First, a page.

In his seminal work on media images of mental illness, Wahl points out that the vast majority of “psycho-killer” horror films spring from male violence against women.74 He makes no mention of the portrayals of female psycho-killers, which frequently draw on fear of the wronged or obsessive ex-girlfriend. In these films, the women are obsessed beyond reason, and make innocent men their victims. These films are everywhere: Vanilla Sky, Obsessed, and Swimfan all revolve around crazed ex-girlfriends, though Fatal Attraction is maybe the most salient. After the protagonist, all-American father and husband Dan Gallagher, has a weekend affair with the charming Alex Forrest, she refuses to let him move on.75 When he tries to leave her apartment to return to his family and his life, she cuts her wrists – trying, it seems, to make herself a good “sad” girl. Her attempt works momentarily, but he loses patience as she demands more attention: she shows up at his office; she calls him at work and home; she confesses she is pregnant and pushes him to take responsibility for the child. As the climax of the film approaches, she kills and boils Dan’s daughter’s pet rabbit on the stove, then briefly kidnaps the daughter before returning her safe and sound. Finally, she appears in Dan’s home and attempts to kill him and his wife. Her portrayal is convoluted and contradictory, an amalgamation of all of the grievances with women that men characterize as mental illness: she’s suicidal and lonely, but also a villain wielding knives and boiling bunnies; she’s seductive and attractive but repulsively clingy. The crazy ex-girlfriend is every kind of annoying or unappealing woman combined. Out of context, Alex’s actions appear quite reasonable: a single woman who demands that the man who impregnated her treat her like a human being. In the film, asking that much warrants a bullet to the heart.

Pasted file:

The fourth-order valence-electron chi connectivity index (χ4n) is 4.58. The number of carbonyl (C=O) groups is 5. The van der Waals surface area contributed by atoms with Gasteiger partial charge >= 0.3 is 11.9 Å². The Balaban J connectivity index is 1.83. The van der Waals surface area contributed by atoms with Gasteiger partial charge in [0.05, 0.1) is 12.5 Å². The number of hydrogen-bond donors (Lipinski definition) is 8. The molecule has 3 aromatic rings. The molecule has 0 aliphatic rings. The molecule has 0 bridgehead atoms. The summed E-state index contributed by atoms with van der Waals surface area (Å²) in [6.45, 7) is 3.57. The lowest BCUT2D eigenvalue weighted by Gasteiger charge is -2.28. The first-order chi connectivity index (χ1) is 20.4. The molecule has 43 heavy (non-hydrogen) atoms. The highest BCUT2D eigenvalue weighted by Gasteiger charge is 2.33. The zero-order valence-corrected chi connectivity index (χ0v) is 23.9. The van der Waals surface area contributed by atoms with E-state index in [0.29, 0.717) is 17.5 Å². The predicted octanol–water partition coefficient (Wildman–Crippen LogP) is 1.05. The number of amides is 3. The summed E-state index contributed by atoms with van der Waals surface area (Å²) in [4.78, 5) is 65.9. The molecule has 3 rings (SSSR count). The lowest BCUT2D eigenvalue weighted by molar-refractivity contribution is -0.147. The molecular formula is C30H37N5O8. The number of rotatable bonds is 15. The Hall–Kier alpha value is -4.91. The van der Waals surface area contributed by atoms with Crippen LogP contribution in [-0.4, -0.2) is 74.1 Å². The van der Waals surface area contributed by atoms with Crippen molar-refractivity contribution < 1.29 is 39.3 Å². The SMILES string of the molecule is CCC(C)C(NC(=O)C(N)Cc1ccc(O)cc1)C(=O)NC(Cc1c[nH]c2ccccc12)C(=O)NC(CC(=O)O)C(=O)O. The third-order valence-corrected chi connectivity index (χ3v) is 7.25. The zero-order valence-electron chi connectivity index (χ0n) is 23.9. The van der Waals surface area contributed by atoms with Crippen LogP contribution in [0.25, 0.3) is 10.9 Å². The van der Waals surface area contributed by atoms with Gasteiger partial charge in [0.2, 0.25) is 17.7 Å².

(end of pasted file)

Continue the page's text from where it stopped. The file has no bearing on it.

Gone Girl depicts a similar crazed ex, though the film seems to skip between critiquing this narrative and reinforcing it. It echoes Fatal Attraction in many respects: protagonist Nick Dunne is as carelessly unfaithful as Dan, Amy Dunne is another pregnant villainess demanding more.76 However, in this film Nick’s wife, not his lover, takes revenge on him. Sick of his apathetic infidelity and conscious of the media’s love of victimized women, Amy stages her own murder and frames him as the perpetrator. She hides out with her ex Desi but then, after realizing she wants Nick back, feigns that he kidnapped and abused her – classic crazy girl, making herself the victim. She has sex with Desi and slits his throat, returning home to clear Nick’s name. Nick wants a divorce, but Amy tells him she’s pregnant and urges him to stay with her and be a “happy family”. Like Alex Forrest, Amy is obsessive, irrational, desperate to stay with him but capable of great violence. But Gone Girl is more complex and provocative than Fatal Attraction, studded with moments of critique: Nick’s sister proclaims, “Everyone knows that ‘complicated’ is a codeword for bitch”.76 Still, many reviews and public commentaries focused on the simplest reading of the story, that of the manipulative evil ex trying to ruin a man’s live, with Vulture commenting: “Amy is a real grade-A bitch. Horrible. A truly legendary piece of work.”77 That seems to be Amy’s greatest offense: not that she’s a lying murderer, but that she’s a bitch.